80% of conclusions drawn from Big Data are incorrect.[link]
The UK government is investing £64 million in Big Data. [link]
I was fooled by Big Data, you don’t have to be.
Here is my story.
Years ago I worked in an Awfully Big Public Sector Organisation and I got my hands on some Big Data. Some HUGE data. The sort of HUGE DATA large public sector organisations specialise in. The pointless sort.
When I started at the Awfully Big Public Sector Organisation I was told in awestruck tones about Data Mining. That we had such Big Data you’d need a hard-hat and a pickaxe to get to the bottom of it, this was something the Sick Sigmas specialised in. They would dig down deep, root around and return to the surface clutching a glowing ball of insight.
I was jealous of them and their imaginary coloured belts so when the opportunity arose for ME to descend into the depths I was keen as mustard to return with MY bit of glowing insight. I wanted to find out why some of our records did not match up with someone elses records. They should have done. My job was to find out why they didn’t so I thought I would root around until I found out why they didn’t.
As the name implies there was an awful lot of this Big Data, so much that excel didnt do it justice, there were Big Databases to hold the Big Data. And with Big Data comes the need for Big Queries to go into and extract data that I wanted to look at, a smaller set of data that I could work stuff out from. Sorry for the technical jargon but it’s inevitable.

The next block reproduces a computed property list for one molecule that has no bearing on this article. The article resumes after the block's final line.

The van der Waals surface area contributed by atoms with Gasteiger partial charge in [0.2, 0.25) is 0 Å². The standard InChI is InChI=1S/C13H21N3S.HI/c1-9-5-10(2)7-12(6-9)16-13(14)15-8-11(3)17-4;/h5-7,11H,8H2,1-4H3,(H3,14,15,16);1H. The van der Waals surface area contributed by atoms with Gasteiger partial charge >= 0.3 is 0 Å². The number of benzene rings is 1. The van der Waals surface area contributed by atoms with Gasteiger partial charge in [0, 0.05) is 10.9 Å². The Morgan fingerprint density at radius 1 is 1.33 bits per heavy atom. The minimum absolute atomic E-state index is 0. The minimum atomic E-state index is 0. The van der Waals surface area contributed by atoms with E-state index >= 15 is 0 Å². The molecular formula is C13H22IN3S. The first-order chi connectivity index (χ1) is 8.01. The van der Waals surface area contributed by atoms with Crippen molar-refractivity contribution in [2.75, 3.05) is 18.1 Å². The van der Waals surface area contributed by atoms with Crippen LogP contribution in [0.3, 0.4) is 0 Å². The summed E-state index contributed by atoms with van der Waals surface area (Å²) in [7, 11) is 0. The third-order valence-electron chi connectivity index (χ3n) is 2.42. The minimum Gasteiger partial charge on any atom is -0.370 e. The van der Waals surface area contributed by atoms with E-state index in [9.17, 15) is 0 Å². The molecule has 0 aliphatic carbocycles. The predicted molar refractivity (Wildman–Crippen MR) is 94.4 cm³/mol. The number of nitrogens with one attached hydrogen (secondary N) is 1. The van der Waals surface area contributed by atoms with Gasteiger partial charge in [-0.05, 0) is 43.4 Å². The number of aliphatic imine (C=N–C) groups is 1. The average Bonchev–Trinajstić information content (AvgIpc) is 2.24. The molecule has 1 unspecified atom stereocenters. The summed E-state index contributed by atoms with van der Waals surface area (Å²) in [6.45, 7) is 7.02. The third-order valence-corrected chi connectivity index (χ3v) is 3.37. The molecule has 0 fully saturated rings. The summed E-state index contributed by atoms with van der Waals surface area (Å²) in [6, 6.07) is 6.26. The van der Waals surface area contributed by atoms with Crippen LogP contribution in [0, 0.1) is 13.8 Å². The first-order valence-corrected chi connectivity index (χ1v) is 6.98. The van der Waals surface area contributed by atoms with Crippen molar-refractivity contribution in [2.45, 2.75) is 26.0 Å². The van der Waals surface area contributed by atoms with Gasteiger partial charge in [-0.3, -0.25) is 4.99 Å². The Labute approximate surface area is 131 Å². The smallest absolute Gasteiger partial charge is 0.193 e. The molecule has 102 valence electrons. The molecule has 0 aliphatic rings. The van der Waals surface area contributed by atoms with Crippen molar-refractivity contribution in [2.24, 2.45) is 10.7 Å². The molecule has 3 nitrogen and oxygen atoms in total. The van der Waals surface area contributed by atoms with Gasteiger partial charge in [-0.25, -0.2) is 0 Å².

I had MAD SKILLZ at databases, as summarised in this picture, I felt pretty confident the answer was in the data I pulled out.
So I looked at the data.
Suddenly BEHOLD! I found my insight! I had my nugget of the purest knowledge!
I had found things that correlated with other things!
By the power of DATA I had found the truth!
I WAS FOOLED BY RANDOMNESS.
Big Data is Big Noise. The more data you have the more noise there is in the data, as demonstrated by Nassim Taleb below. If you don’t know the difference between signal and noise, you are going to be fooled by the random correlations that exist in the data.
The more spurious links, the more noise, the less chance you’ll hit upon the tiny signal hidden inside the data.
Big Data has noise hardwired into it. It is not a bug it is a feature.
It is to be expected, but if people don’t know about noise, they’ll certainly not find the signal. The rate at which people confuse noise with signal I am calling “the rate of wrongness”.
Yes, you read that right, 80% of conclusions drawn from Big Data are later found to be incorrect. Incorrect being a polite word for wrong.
So if digging around for correlations, no matter how fancily done, produces nonsense most of the time, why do it? I think this is just the latest pair of Magic Goggles. It is technology, and it is new. The worst combination to sucker us in, this data is also just lying round so analysing it seems free, or as free as £64 million can be.
Why is this a problem? Because Governments will be making policy decisions and choices about public services using Big Data. And as the UK public sector has such a strong track record of ICT projects, it will no doubt be using private sector partners to successfully deliver Big Data projects.
Everyone knows this old graph by now, the statistically proven link between pirates and global warming. And yet NOT everyone knows about signal and noise.
I think the £64 million could be better spent.
There are 5.6 million people employed in the public sector in the UK.
If we spent £11 on each person, we could send them one copy each of these gems about understanding numbers…